Vicente del Bosque confirmed on Thursday his Spain career is over, leaving a daunting challenge for the candidates vying to take over one of world football’s powerhouse teams.
The 65-year-old had already revealed ahead of Euro 2016 that he intended to leave his position after the tournament, but he refused to confirm as much after his side’s disappointing round-of-16 defeat at the hands of Italy, fuelling speculation he could stay on after all.
There was no U-turn performed, though.
“Without a doubt, I have no intention to remain as coach, but you have to be discreet. No matter what the result of the Euros, I had no doubt about what my future would be,” Del Bosque told RNE.
With that, Del Bosque’s eight-year reign came to an abrupt end.
Some will, perhaps unfairly, remember him for the disappointments suffered in the second part of his Spain era, with La Furia Roja hopelessly crashing out in the group stage of the 2014 World Cup, before another premature exit in France last month.
The veteran coach deserves better than that.
Del Bosque inherited a hugely talented squad from Luis Aragones when he took over after Euro 2008, but he took them to another level in the next four years.
Spain reached the 2010 World Cup by winning all 10 qualifiers, seeing off Bosnia-Herzegovina, Turkey and Belgium on the way. They started the tournament with an unfortunate defeat at the hands of Switzerland, but then went on a six-game winning streak, defeating Netherlands in the final to lift the World Cup for the first time.
Not content with the world title, Spain then went on to make history by becoming the first country to successfully defend the European Championship as Del Bosque managed to keep his squad hungry for more success.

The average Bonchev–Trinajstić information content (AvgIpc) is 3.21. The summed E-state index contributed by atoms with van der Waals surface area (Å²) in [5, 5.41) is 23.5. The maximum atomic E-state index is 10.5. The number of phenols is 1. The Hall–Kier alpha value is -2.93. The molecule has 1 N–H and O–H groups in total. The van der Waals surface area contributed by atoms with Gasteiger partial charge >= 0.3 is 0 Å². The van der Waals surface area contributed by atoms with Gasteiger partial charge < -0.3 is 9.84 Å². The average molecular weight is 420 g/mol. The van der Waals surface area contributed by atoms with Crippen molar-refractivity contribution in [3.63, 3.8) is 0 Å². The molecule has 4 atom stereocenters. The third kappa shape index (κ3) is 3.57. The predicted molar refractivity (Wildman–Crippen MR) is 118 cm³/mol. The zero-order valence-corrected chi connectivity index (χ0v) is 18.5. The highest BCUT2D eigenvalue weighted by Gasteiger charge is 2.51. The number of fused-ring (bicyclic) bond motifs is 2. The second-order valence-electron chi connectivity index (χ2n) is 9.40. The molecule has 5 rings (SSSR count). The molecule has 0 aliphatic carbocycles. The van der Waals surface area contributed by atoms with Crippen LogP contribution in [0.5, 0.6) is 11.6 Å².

Italy managed to record a creditable draw in the group stages, but were put in their place in the final, with David Silva, Jordi Alba, Fernando Torres and Juan Mata all on target in a ruthless 4-0 win as Spain made it two continental titles in succession.
Admittedly, their stock has significantly fallen in the subsequent four years, but Del Bosque remains the most successful coach in the history of the country’s national team.
— Stefan Coerts (@StefanCoerts) July 1, 2016
He coached Spain during an impressive 114 games – more than any of his predecessors – and led them to 87 victories during his eight-year spell, resulting in a winning percentage of 76.3. For comparison, his successful predecessor Aragones had to settle for a winning percentage of a little over 70, while Inaki Saez and Jose Antonio Camacho won 65.2 and 63.6 per cent of their games in charge, respectively. Javier Clemente, meanwhile, recorded a winning percentage of 58.
Spain scored a stunning 254 goals in the Del Bosque era (2.23 per game), while conceding only 79 times (0.69 per game). In the four years with Aragones at the helm, they netted 76 goals (1.41 per match) against 25 conceded (0.46 per match).
Although Spain were slightly less solid in defence under Del Bosque than they were under Aragones, they more than made up for it going forward. Del Bosque not only made Spain the dominant force in football, but he did so with attacking football.
That makes the vacancy still more challenging for the candidates in the frame to succeed him.
Coaching some of the world’s best players remains an enticing prospect, but the Spain job – as far as improving on Del Bosque’s achievements – looks like something of a mission impossible at this stage.
Not only because the core of Spain’s successful team is slowly saying farewell to the game, with Carles Puyol, Xavi Hernandez and Xabi Alonso all already having retired from international duty in recent years, but mainly because Del Bosque has set the bar outrageously high over the past eight years.
Good luck to whoever is tasked with following those historic feats.
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